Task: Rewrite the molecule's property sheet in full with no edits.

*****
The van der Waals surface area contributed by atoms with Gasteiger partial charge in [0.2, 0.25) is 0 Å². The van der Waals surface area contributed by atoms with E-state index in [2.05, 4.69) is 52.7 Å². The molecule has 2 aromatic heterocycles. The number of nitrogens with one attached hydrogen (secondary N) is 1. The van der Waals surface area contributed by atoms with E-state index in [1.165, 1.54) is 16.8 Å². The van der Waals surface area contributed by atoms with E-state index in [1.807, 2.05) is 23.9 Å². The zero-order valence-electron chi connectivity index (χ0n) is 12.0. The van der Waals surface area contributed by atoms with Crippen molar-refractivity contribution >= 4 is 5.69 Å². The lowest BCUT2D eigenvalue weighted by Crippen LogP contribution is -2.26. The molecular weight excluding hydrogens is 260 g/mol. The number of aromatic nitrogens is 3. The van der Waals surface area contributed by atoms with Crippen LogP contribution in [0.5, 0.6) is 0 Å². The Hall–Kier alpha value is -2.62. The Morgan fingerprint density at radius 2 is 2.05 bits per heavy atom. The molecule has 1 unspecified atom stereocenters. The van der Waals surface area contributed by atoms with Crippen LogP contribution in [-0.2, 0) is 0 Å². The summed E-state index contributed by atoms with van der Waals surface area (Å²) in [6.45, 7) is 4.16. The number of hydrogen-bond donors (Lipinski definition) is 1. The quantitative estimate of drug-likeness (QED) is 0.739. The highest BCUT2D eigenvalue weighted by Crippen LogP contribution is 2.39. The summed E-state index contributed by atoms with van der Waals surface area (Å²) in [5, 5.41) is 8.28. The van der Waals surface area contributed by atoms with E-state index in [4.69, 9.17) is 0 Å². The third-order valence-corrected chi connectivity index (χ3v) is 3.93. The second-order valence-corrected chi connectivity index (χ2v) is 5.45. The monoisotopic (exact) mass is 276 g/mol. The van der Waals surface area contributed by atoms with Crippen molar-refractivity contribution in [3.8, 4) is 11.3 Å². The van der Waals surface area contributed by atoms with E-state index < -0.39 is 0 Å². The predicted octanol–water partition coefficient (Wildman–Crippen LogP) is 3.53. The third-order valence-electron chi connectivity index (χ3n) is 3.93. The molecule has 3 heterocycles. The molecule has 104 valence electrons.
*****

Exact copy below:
The van der Waals surface area contributed by atoms with Gasteiger partial charge in [0.2, 0.25) is 0 Å². The van der Waals surface area contributed by atoms with E-state index in [2.05, 4.69) is 52.7 Å². The molecule has 2 aromatic heterocycles. The number of nitrogens with one attached hydrogen (secondary N) is 1. The van der Waals surface area contributed by atoms with E-state index in [1.165, 1.54) is 16.8 Å². The van der Waals surface area contributed by atoms with E-state index in [1.807, 2.05) is 23.9 Å². The zero-order valence-electron chi connectivity index (χ0n) is 12.0. The van der Waals surface area contributed by atoms with Crippen molar-refractivity contribution >= 4 is 5.69 Å². The lowest BCUT2D eigenvalue weighted by Crippen LogP contribution is -2.26. The molecular weight excluding hydrogens is 260 g/mol. The number of aromatic nitrogens is 3. The van der Waals surface area contributed by atoms with Crippen LogP contribution in [0.5, 0.6) is 0 Å². The Hall–Kier alpha value is -2.62. The Morgan fingerprint density at radius 2 is 2.05 bits per heavy atom. The molecule has 1 unspecified atom stereocenters. The van der Waals surface area contributed by atoms with Crippen LogP contribution in [-0.2, 0) is 0 Å². The summed E-state index contributed by atoms with van der Waals surface area (Å²) in [6.45, 7) is 4.16. The number of hydrogen-bond donors (Lipinski definition) is 1. The quantitative estimate of drug-likeness (QED) is 0.739. The highest BCUT2D eigenvalue weighted by Crippen LogP contribution is 2.39. The summed E-state index contributed by atoms with van der Waals surface area (Å²) in [5, 5.41) is 8.28. The van der Waals surface area contributed by atoms with E-state index in [4.69, 9.17) is 0 Å². The third-order valence-corrected chi connectivity index (χ3v) is 3.93. The second-order valence-corrected chi connectivity index (χ2v) is 5.45. The monoisotopic (exact) mass is 276 g/mol. The van der Waals surface area contributed by atoms with Crippen molar-refractivity contribution in [3.8, 4) is 11.3 Å². The van der Waals surface area contributed by atoms with E-state index < -0.39 is 0 Å². The predicted octanol–water partition coefficient (Wildman–Crippen LogP) is 3.53. The third-order valence-electron chi connectivity index (χ3n) is 3.93. The molecule has 3 heterocycles. The molecule has 104 valence electrons.